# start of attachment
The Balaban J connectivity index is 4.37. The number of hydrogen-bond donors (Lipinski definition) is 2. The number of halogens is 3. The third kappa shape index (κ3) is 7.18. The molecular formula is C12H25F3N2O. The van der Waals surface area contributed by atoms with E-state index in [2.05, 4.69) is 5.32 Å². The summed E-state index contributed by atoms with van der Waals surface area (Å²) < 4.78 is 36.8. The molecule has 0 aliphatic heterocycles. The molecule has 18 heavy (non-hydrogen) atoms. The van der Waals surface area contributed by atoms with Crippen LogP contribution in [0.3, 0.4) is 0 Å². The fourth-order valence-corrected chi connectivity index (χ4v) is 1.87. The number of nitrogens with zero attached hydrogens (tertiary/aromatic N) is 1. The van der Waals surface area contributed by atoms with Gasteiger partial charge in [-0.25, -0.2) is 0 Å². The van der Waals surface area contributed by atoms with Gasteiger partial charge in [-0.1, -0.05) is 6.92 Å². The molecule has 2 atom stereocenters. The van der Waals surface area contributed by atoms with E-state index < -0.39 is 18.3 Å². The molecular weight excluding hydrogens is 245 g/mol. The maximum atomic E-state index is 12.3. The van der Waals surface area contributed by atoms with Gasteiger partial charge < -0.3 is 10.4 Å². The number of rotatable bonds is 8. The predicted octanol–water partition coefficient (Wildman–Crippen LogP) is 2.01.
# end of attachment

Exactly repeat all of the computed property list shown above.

The Balaban J connectivity index is 4.37. The number of hydrogen-bond donors (Lipinski definition) is 2. The number of halogens is 3. The third kappa shape index (κ3) is 7.18. The molecular formula is C12H25F3N2O. The van der Waals surface area contributed by atoms with E-state index in [2.05, 4.69) is 5.32 Å². The summed E-state index contributed by atoms with van der Waals surface area (Å²) < 4.78 is 36.8. The molecule has 0 aliphatic heterocycles. The molecule has 18 heavy (non-hydrogen) atoms. The van der Waals surface area contributed by atoms with Crippen LogP contribution in [0.3, 0.4) is 0 Å². The fourth-order valence-corrected chi connectivity index (χ4v) is 1.87. The number of nitrogens with zero attached hydrogens (tertiary/aromatic N) is 1. The van der Waals surface area contributed by atoms with Gasteiger partial charge in [-0.25, -0.2) is 0 Å². The van der Waals surface area contributed by atoms with Gasteiger partial charge in [-0.1, -0.05) is 6.92 Å². The molecule has 2 atom stereocenters. The van der Waals surface area contributed by atoms with E-state index < -0.39 is 18.3 Å². The molecular weight excluding hydrogens is 245 g/mol. The maximum atomic E-state index is 12.3. The van der Waals surface area contributed by atoms with Gasteiger partial charge < -0.3 is 10.4 Å². The number of rotatable bonds is 8. The predicted octanol–water partition coefficient (Wildman–Crippen LogP) is 2.01.